The Oakland Raiders suffered their ninth loss of the season yesterday to the staggering New York Jets at MetLife Stadium. In the year of mediocrity in the AFC, the Raiders statistically remain in the postseason picture for the final playoff slot with a 4-9 record. Realistically, Oakland’s chances for a playoff berth are eminently minuscule, for it’s something that shouldn’t have been prattled on about from the commencement of the season.
I don’t know if Marc Davis has any plans on authorizing Dennis Allen as the head coach for next season, but what I do know is if the Raiders peter out these last few games, Allen will assuredly not be vindicated by the organization.
Yesterday’s loss against the Jets was arguably the most meaningful game regarding Allen’s future in Oakland. In result, the Raiders scarcely competed in a dispiriting loss to a struggling opponent. The Jets had their way around Oakland’s defense throughout the totality of the game, as they posted a whopping 37 points in front of their home crowd.
Allen evidently did not have his troops ready against an immensely beatable team and on top of that he made one of the most bizarre decisions as he inserted a now healthy Terrelle Pryor into the mix for an entire possession towards the end of the first quarter.
Matt McGloin, the Raiders starting QB in lieu of Pryor, was 3-of-4 for 28 yards before Allen prematurely pulled him out of the game and placed Pryor under center for a full series. McGloin’s only incompletion was a dropped pass and he had a fumble that was merely the result of a bad snap.
Pryor led the Raiders to a field goal, but that was more about his legs and the Jets failing to adjust to Allen’s move. Possibly Allen’s game plan was to catch Rex Ryan’s defense off-guard by suddenly incorporating the speedy signal caller, though it wasn’t very effective.Fox Sports’ Jay Glazer reported prior to the game that Pryor would see some snaps at quarterback. I assumed that meant Pryor would finally be utilized in the offense with some wildcat and read option; a full series utterly caught me off-guard.
When McGloin came back into the game, he looked pressed and tossed a costly interception in which led to a Jets field goal.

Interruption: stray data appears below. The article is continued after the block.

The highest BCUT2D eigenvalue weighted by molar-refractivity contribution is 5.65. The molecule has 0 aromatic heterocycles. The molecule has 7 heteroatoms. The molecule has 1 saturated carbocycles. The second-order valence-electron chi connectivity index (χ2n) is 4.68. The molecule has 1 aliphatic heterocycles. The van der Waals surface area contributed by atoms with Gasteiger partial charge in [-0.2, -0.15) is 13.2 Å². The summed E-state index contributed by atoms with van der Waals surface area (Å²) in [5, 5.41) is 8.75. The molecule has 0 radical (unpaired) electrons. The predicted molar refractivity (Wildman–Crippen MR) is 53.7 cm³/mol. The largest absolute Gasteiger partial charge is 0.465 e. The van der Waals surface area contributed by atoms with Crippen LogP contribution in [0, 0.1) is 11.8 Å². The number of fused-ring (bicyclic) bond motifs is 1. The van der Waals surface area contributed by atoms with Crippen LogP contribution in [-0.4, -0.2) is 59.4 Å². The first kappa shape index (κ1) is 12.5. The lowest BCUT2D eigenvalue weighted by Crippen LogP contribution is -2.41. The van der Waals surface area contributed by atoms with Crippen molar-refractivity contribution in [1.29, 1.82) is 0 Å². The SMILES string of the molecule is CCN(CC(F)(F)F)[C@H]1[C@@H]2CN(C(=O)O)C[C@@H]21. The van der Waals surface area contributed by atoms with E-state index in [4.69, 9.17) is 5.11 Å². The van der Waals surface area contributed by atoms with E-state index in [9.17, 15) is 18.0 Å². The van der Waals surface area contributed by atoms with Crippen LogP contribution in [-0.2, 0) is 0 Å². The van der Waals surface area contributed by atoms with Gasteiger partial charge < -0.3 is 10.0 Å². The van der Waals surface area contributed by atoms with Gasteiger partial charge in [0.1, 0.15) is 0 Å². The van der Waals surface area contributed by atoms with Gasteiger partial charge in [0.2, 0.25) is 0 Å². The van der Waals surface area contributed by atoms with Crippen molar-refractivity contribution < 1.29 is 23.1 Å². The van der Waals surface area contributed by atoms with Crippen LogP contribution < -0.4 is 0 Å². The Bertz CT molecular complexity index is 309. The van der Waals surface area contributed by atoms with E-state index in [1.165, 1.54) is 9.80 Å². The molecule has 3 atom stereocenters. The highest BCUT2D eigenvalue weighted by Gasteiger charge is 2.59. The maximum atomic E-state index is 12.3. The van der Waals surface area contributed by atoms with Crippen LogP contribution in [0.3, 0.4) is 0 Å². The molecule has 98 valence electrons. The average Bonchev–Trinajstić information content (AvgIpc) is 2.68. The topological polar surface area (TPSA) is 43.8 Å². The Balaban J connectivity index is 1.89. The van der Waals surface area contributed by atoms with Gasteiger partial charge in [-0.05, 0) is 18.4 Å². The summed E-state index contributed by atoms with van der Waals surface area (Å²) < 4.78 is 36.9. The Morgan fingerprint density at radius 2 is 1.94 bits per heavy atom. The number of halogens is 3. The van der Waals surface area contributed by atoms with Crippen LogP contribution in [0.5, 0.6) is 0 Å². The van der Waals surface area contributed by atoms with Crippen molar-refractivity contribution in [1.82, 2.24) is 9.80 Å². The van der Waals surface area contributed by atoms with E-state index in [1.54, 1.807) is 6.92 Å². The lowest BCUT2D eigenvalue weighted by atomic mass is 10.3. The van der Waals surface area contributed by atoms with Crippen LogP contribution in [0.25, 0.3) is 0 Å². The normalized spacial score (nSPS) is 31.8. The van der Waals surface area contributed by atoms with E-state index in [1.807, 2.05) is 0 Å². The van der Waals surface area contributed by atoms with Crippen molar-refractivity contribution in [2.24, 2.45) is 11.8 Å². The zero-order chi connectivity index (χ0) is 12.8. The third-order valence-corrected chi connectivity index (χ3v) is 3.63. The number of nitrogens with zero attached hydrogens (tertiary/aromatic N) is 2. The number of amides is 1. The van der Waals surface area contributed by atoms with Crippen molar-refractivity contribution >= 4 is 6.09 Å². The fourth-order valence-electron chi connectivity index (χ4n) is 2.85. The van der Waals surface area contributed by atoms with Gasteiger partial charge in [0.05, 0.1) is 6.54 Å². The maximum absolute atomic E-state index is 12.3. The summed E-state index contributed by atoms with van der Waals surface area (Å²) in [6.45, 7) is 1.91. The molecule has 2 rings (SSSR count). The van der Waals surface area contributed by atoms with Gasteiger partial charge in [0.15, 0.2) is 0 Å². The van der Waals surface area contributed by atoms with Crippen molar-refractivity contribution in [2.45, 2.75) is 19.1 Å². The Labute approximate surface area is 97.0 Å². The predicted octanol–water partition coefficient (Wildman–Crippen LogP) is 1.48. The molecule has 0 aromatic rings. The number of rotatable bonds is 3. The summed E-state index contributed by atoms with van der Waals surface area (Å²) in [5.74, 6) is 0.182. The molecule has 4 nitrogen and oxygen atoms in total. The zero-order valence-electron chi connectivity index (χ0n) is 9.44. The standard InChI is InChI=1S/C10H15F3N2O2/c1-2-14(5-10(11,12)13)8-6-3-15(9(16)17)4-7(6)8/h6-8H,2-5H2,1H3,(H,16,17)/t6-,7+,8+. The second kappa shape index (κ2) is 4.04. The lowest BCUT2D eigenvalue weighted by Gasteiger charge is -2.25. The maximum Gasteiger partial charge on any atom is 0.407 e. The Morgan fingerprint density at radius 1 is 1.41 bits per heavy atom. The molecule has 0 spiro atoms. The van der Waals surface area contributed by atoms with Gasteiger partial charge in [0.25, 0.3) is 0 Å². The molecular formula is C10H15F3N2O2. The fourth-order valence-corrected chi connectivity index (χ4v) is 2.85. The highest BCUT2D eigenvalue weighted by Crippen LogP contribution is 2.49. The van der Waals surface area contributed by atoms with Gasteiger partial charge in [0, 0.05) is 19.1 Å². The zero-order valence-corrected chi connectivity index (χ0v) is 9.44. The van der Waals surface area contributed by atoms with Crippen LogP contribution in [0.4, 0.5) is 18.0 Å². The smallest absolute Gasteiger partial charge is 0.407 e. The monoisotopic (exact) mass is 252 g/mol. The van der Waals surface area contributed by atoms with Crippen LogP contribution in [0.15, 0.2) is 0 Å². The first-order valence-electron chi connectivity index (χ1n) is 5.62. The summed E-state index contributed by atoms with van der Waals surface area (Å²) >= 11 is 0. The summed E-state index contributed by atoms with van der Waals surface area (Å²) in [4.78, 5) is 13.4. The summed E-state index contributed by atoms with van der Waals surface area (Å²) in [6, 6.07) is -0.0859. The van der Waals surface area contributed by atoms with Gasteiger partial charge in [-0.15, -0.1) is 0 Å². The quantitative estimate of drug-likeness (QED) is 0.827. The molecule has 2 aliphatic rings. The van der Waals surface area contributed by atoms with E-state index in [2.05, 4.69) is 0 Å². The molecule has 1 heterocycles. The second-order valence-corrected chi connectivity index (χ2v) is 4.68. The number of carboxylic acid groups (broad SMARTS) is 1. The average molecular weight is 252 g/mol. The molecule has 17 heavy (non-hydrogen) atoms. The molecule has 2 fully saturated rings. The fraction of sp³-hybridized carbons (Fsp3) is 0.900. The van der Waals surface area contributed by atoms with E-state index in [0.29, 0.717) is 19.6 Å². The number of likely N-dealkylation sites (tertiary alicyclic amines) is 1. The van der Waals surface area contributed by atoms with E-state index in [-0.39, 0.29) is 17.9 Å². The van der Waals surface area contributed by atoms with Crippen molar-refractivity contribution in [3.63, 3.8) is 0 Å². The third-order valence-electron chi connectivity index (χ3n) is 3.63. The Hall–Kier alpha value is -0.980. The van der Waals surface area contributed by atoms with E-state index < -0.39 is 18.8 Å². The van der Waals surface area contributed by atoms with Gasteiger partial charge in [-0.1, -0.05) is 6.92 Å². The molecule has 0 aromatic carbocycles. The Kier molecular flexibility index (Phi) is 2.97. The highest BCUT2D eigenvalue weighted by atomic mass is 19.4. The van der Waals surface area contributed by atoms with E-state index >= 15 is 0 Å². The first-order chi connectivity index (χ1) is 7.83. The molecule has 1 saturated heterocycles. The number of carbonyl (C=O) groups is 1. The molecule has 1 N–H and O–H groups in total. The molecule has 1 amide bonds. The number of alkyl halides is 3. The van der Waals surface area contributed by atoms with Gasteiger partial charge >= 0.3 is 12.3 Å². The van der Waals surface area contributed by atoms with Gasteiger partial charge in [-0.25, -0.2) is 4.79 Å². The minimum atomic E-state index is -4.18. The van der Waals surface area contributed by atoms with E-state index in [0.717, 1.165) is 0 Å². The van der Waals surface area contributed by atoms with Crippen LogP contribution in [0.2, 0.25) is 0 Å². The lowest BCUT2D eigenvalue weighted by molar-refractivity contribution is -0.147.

All Allen did was transiently shatter the indispensable momentum and rhythm of McGloin and the offense. He got a young quarterback, one that has done everything asked of him, one that has improved each game (he completed 60 percent of his passes last week), one that has defied the odds, unnerved. Poor decision by the young coach.
General manager Reggie McKenzie commenced to ameliorate the Raiders in the offseason by cleaning house and adding plenty of serviceable pieces in replacement. He tore down nearly the entire defense, and replenished it with recognizably better talent. Demonstrably, the rebuilding process takes a significant amount of time, therefore not anyone should have expected a tremendously superior outcome compared to a year ago.
Furthermore, I firmly believe McKenzie pieced together a team that’s good enough to gather six wins – possibly seven – five at the bare minimum. The Jets game was a remarkably pivotal match-up for Allen’s future with the Raiders, because the next three weeks consist of Kansas City, San Diego, and Peyton Manning. It was imperative that the Raiders defeated the Jets, yet they came exceptionally short of just that.
I don’t want to put a final judgement in on the Raiders until they muster more talent, but if Allen is unable to win another game, he’s done nothing to warrant another stay. This season should undoubtedly be an upgrade from last year, even if that means winning just one more game.
It wouldn’t be fair to solely point the finger at Allen, considering the Raiders are irrefutably deficient in talent. But if they are unable to record more than four wins, I don’t want or expect Allen to return next season. I understand the Raiders have been surprisingly competitive, but the harsh reality is – a competitive 4-9 record is as worthless as a non-competitive 4-9 record in professional sports.